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For what is man’s soul but a flame. It flickers in and around the body of a man as does the flame around the rough log.
Now, one winter’s night, when the folk who sat around the fire had been silently gazing into the flames for a while, the fire began to speak to one and all, in their own language.
“Brother soul,” it would say to one, “are you not a log, too? Why are you so sad and heavy?”
“Sister flame,” would answer the human soul, “I have been chopping wood and minding the housework all day. I want nothing better than to sit still and watch you.”
“I know,” said the fire. “But, now it is evening, do as I do, shine and sparkle! Fun and warmth!”
And the souls obeyed the fire and began to play. They told stories, guessed riddles, they tuned the fiddles and hung garlands on the tools and implements. Then they sang songs, played forfeits, and recalled old proverbs, thus thawing the ice out of their limbs, the peevishness out of their minds. They woke up and were merry, for the fire renewed in their hearts the wish to live out their humble and difficult lives.
–Selma Lagerlöf, Kristuslegender (1904)
More from Scott Horton:
Six Questions — October 18, 2014, 8:00 pm
Nathaniel Raymond on CIA interrogation techniques.
I recently spent a semester teaching writing at an elite liberal-arts college. At strategic points around the campus, in shades of yellow and green, banners displayed the following pair of texts. The first was attributed to the college’s founder, which dates it to the 1920s. The second was extracted from the latest version of the institution’s mission statement:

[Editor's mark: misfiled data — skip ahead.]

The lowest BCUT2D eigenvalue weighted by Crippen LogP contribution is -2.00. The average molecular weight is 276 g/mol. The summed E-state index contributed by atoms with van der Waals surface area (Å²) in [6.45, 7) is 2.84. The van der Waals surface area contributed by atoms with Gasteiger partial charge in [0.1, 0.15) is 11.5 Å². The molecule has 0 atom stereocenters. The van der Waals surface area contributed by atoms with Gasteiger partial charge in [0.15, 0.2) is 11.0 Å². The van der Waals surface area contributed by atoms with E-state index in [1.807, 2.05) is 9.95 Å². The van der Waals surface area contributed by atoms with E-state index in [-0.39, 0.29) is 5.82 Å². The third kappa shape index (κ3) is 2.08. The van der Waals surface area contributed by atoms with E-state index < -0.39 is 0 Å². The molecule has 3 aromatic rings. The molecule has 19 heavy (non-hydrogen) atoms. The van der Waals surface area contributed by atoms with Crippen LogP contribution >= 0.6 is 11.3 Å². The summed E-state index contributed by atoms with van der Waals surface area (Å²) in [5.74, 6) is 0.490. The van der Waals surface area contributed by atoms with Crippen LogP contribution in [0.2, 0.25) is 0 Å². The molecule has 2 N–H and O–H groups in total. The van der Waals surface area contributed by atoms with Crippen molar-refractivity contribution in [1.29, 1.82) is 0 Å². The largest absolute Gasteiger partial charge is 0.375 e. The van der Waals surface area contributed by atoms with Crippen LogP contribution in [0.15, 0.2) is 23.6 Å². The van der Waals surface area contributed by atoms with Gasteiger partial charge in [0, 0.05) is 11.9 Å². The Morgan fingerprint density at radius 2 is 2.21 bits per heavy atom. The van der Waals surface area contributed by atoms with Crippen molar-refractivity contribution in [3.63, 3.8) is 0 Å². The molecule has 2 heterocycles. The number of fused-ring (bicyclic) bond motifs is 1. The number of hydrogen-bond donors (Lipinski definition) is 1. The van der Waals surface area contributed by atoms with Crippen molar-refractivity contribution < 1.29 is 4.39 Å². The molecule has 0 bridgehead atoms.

The paramount obligation of a college is to develop in its students the ability to think clearly and independently, and the ability to live confidently, courageously, and hopefully.
Let us take a moment to compare these texts. The first thing to observe about the older one is that it is a sentence. It expresses an idea by placing concepts in relation to one another within the kind of structure that we call a syntax. It is, moreover, highly wrought: a parallel structure underscored by repetition, five adverbs balanced two against three.
Percentage of Britons who cannot name the city that provides the setting for the musical Chicago:
An Australian entrepreneur was selling oysters raised in tanks laced with Viagra.
A naked man believed to be under the influence of LSD rammed his pickup truck into two police cars.
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“Shelby is waiting for something. He himself does not know what it is. When it comes he will either go back into the world from which he came, or sink out of sight in the morass of alcoholism or despair that has engulfed other vagrants.”